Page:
Secondary students’ sexual health survey results

La Trobe University, 11th June 2019

The sixth National Survey of Australian Secondary Students and Sexual Health, conducted in 2018 and released today, found 47 per cent of Year 10-12 students taking the survey had engaged in sexual intercourse.  Of sexually active respondents, 76 per cent had sex at home; 65 per cent with a boyfriend or girlfriend; 62 percent often or always used a condom; and 86 per cent with somebody about the same age.

Lead researcher at La Trobe University’s Australian Research Centre in Sex, Health and Society Dr Christopher Fisher said the survey asked 6327 Year 10-12 students in Government, Catholic and Independent schools from each state and territory, about their sexual behaviour and knowledge of sexually transmitted infections.

“Overall, young Australians have good knowledge of sexual health, are behaving responsibly and are actively seeking out trusted, reliable sources of information,” Dr Fisher said.

Efficacy of Contraceptive Methods chart – new edition 2019

Family Planning Alliance Australia, 2019

How effective is each contraceptive method? This revised chart compares methods of contraception for their efficacy. 

The figures have been derived by expert consensus using results from a variety of studies, selecting figures from studies which appear to be most comparable to Australian conditions.

Are We Blinded by Desire? Relationship Motivation and Sexual Risk-Taking Intentions during Condom Negotiation

The Journal of Sex Research, Shayna Skakoon-Sparling & Kenneth M. Cramer (2019) DOI: 10.1080/00224499.2019.1579888

ABSTRACT

Effective condom negotiation skills support better sexual health for both men and women. The current study explored relationship motivation (motivation to establish and maintain long-term romantic relationships), gender, and sexual orientation as factors influencing the condom negotiation process.

Participants (177 heterosexual women, 157 heterosexual men, and 106 men who have sex with men) read a vignette describing an encounter with a hypothetical new sexual/romantic partner and responded to embedded items and scales.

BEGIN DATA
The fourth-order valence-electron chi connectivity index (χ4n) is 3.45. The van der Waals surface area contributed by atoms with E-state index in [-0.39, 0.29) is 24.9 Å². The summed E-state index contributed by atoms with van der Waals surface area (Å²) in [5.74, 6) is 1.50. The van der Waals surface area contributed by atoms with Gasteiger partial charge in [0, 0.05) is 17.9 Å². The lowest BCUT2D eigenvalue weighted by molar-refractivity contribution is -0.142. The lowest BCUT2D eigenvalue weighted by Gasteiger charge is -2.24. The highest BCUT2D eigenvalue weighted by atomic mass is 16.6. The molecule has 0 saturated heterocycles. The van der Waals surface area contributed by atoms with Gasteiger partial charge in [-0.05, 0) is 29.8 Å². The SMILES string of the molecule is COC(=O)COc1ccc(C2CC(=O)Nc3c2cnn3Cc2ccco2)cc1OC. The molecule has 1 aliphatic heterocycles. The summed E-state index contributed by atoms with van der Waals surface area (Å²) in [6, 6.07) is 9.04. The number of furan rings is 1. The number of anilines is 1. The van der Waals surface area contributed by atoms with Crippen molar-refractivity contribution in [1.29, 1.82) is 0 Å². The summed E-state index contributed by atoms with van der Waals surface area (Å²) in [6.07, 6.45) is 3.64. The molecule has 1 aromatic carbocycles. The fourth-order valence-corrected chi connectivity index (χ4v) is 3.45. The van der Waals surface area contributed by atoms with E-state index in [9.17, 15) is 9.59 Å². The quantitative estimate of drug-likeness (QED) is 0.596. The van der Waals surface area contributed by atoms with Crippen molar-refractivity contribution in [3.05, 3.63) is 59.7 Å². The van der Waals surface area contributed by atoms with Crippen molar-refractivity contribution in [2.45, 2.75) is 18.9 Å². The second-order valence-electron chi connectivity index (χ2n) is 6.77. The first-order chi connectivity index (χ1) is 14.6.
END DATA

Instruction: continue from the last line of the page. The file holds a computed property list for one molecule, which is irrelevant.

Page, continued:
Stronger relationship motivation predicted increased willingness to have condomless sex among women who perceived greater familiarity with the hypothetical partner. Gender and sexual orientation predicted different preferences for condom insistence strategies.

The findings suggest that there are a number of conditions that make it more difficult to recognize risk during a sexual encounter and demonstrate how the process of condom negotiation can be impacted by gender, sexual orientation, and relationship motivation.

Condom handouts in schools prevent disease without encouraging sex

The Guardian,

Making condoms available to teenagers at school does not make them more promiscuous – but neither does it reduce teenage pregnancy rates.

According to a major review by the UN Population Fund (UNFPA), giving out condoms in secondary schools does not increase sexual activity, or encourage young people to have sex at an earlier age.

The research, thought to be the largest review of scientific literature on the issue, found that introducing condoms to schools reduced sexually transmitted infections (STIs).

Why National Condom Day might be more important than Valentine’s Day: media release

SHINE SA Media Release, 13 February 2019